Anonymous said...


Being an A*** Retentive Engineer, I have a hard time expressing myself in Layman's terms (just ask my long suffering wife). It's in my nature go with Fridays "just the facts maam".

What I think I'm trying to say in my previous post is that you cannot measure PHON's directly. You need to measure DB-SPL-Flat and then use the the Figure 1 chart of curves (see the figure 1 in the link given in my previous post) to determine the equivilent PHON value.

Also, Martin has given a "special" definition of the relationship of PHON to SONE where it is valid only at 40 PHON (or 40 DB-SPL-Flat).

Another "special" relationship of SONE to PHON (when dealing with single tones or within a narrow band of frequencies) is S = 2 raised to the power of (PHON-40)/10.
For the "general" solution, the math is a little more difficult and it allows you to add together different frequencies together in a meaningful manner.


A.R. Engineer

Martin said... Say What?

I think a.r.e. is telling me that I had it backwards: decibels measure sound energy and phons measure the perceived loudness.

I guess this is my way of celebrating take it in the ear day.


Crockett1947 said...

@a.r.e. Thanks. Since I have three brother-in-law engineers, I've come to believe that A.R. and "engineer" are close to being redundant, LOL!

Argyle said...

In this case, the clue, Unit of loudness, could refer to either phone or sone? And db's also?

C.C. Burnikel said...

Jeanne & Carol,
One clementine has about 35 calories, the same as a nectarine.

Dr. Dad,
What does "mine" mean in your field? Melamine, carmine, both sound so bad.

Nice BORE. What keeps you awake?

I like your one c. c. greeting earlier. DF is back? Not former any more?

C.C. Burnikel said...

What's the difference between "an inspired poem" and "an inspiring poem"?

Thanks for snickersnee and TAVERNA.

I hope you have more 200 games when you are back. Yeah, I am still interested in who NER is.

Nice to see you back. Once again, thanks for the Carol Wayne information the other day. Very well written.

C.C. Burnikel said...

No verse lately?

Barb B,
Thanks for the mountain/elevation connection on AMBO.

Engineer @ 11:29am,
I need time to digest what you've written. What does A. R . mean? What Retentive?

Hmm, BORE and BOER, I've never thought of this anagram. And ROBE.

Clear Ayes,
Thanks for the examples on NONEVENTS.

Anonymous said...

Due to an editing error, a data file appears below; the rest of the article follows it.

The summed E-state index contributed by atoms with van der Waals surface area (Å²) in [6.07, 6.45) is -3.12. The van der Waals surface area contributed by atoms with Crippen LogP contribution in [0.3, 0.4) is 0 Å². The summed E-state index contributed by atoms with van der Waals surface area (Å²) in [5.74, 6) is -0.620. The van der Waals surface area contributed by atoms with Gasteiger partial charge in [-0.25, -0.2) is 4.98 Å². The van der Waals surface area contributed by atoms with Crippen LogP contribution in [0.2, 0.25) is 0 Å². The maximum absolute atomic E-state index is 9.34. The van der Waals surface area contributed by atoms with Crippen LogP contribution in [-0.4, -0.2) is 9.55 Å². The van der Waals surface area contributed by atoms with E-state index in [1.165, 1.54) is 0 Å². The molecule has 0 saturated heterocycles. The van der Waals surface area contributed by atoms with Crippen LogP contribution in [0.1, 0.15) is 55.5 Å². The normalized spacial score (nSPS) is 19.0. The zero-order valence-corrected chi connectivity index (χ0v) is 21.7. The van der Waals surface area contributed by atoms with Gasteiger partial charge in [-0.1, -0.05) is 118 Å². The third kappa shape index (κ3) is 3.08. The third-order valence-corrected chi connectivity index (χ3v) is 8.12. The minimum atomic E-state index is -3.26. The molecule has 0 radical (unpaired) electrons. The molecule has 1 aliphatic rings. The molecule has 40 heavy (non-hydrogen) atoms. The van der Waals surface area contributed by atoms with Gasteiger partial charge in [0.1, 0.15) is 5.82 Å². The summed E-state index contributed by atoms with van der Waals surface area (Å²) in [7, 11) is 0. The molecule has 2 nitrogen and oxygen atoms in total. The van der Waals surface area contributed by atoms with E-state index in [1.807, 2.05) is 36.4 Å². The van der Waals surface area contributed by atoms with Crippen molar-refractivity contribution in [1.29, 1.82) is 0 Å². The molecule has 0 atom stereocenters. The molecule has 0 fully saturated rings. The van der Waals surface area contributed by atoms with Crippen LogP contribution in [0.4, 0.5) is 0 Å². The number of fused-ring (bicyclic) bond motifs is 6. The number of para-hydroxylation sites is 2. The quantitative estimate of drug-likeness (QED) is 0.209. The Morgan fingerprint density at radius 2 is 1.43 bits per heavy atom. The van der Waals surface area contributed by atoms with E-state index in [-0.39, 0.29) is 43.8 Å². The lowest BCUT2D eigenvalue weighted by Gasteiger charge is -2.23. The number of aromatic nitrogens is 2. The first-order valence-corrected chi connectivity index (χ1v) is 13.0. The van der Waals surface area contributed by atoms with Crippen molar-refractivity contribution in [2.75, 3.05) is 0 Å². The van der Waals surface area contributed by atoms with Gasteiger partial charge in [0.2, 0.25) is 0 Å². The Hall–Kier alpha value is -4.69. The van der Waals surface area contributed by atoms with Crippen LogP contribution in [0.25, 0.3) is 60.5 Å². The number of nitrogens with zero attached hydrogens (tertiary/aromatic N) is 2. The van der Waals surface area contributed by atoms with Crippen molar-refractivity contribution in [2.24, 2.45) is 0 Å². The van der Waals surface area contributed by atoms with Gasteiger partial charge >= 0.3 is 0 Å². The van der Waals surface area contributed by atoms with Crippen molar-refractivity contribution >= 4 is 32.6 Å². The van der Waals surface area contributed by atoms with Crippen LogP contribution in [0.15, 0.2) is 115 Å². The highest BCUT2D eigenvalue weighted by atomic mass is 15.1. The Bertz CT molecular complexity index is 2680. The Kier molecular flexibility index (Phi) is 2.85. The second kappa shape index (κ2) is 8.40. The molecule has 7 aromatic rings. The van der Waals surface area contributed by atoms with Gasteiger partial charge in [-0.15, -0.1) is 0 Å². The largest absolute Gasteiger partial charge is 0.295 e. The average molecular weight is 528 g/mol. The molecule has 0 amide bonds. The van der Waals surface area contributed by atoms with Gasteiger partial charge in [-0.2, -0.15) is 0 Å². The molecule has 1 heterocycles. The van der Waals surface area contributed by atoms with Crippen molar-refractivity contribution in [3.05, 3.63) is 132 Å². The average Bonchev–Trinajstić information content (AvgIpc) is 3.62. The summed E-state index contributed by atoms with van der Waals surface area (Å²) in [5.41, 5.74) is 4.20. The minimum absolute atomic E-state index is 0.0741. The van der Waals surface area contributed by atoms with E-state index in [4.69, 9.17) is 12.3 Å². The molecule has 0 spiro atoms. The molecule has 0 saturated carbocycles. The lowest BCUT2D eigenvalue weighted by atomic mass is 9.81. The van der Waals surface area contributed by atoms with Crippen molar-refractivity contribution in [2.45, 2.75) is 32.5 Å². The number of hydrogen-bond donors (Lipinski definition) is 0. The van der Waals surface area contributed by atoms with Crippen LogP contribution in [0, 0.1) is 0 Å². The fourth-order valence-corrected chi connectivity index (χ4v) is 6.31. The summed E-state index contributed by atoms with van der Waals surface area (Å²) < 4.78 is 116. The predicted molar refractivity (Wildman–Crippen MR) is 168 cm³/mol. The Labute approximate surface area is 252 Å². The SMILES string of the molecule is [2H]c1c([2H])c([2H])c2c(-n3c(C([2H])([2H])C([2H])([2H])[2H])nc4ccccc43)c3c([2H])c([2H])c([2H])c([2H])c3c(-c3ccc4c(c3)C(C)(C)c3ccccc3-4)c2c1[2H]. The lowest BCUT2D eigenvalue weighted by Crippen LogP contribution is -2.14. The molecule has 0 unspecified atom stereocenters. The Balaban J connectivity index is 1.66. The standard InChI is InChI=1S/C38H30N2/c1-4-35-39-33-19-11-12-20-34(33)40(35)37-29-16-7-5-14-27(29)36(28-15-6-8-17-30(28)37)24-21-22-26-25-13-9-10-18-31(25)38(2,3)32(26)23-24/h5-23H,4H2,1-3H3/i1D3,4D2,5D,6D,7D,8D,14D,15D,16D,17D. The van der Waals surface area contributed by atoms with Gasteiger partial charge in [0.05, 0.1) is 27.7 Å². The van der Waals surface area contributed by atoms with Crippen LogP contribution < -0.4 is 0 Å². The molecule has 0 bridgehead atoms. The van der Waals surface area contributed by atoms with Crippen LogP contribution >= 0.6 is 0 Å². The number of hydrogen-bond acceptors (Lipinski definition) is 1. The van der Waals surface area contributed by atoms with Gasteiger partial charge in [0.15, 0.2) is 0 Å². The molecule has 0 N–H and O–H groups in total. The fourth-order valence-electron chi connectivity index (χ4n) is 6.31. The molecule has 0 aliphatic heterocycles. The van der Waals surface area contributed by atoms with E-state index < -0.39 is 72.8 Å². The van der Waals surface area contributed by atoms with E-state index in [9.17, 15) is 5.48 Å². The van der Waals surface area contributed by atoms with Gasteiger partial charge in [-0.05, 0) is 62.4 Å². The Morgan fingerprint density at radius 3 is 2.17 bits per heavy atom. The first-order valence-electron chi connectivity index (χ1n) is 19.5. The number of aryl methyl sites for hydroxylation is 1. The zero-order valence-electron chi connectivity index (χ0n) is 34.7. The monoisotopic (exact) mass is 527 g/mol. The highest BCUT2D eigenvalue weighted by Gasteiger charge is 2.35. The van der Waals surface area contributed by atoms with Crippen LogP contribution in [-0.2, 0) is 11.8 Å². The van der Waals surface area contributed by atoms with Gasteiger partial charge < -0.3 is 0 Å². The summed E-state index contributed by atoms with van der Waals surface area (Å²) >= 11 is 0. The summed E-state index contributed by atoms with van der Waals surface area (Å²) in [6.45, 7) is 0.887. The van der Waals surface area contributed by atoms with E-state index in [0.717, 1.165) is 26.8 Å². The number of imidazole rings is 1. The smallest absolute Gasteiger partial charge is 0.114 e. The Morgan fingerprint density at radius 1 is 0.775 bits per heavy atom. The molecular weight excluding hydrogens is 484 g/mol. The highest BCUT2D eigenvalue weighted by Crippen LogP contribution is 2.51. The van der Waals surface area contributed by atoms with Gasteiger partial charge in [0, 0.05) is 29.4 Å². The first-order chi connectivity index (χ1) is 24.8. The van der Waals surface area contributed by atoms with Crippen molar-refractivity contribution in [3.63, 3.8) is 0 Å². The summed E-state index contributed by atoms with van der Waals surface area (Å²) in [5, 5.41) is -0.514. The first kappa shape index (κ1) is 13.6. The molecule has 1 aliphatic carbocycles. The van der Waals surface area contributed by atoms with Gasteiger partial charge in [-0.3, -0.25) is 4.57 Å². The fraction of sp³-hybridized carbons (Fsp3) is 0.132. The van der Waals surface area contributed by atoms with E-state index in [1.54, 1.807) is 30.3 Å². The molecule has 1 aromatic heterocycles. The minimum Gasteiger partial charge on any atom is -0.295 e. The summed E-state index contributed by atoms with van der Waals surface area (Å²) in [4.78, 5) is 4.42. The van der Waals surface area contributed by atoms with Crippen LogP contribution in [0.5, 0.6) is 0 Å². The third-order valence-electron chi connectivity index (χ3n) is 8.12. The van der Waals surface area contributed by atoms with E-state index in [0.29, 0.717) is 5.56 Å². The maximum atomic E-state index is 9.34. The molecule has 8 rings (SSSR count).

Yes!, sort of. Don't get me started on the difference between sound pressure level and the energy (and the measurement of energy)contained within sound waves.

Crockett, you are correct on the redunancy between A.R.E. and E. (LOL).

Speaking of the power of sound, did anyone notice the news reports on how sound waves were used to "Repel Boarders" in one of the recent Pirating attempts. It's a really cool military technology and quite effective. Pirates Attack

Still celebrating "Take it in the ear day"


A.R. Engineer

Clear Ayes said...

C.C. Here you are......

"Take it in the ear" It's when a man put his penis in a woman's ear to have sex. If I were a guy, I wouldn't brag about it. He would have to be pretty darn small for this to work successfully.

"Stick it in your ear" is a disparaging slang phrase. If someone says something you vehemently disagree with, you might say, "Aww, stick it in your ear!" Not a polite thing to say. I've probably heard it most often when people are talking about their favorite sport teams. Nobody on this blog would be so rude to use it.

The best advice about either phrase is the same as doctors advise, "don't stick anything smaller than your elbow in your ear."....but people will try! LOL about everything in this post.

kazie said...

Back from shopping--crazy. Usually here before a snowstorm there are a lot of shoppers, but Mondays are normally slow. I think the staff at my favorite grocery store were a bit surprised at the rush of business for a Monday.

"inspired" implies that the poet's thoughts were infused with something wonderful, or somehow deep and unusual. "Inspiring" may be the result for the reader of such a poem--something that makes you feel you've gained hope from what is expressed, the poet's inspiration would be "inspiring". I would assume that the poet was telling us of something that was an inspiration to him/her. The root of these words means "to breathe life into".--A lengthy explanation, I hope it helped.

Mr. Ed said...

Good morning C.C. & all - What a way to start the week; a nice relatively easy puzzle. My only momentary stumble was in the deep south at the phon-snee intersection. I only vaguely remembered snee from xwords. But, getting snee filled in phon which raised my eyebrows. If I recall correctly, phon is actually a measurement of sound that was proposed but never adopted. I didn't believe the accuracy until I looked it up. So, without getting technical, I guess it's correct enough for an xword.

I hope you all have a nice day no matter where it takes you.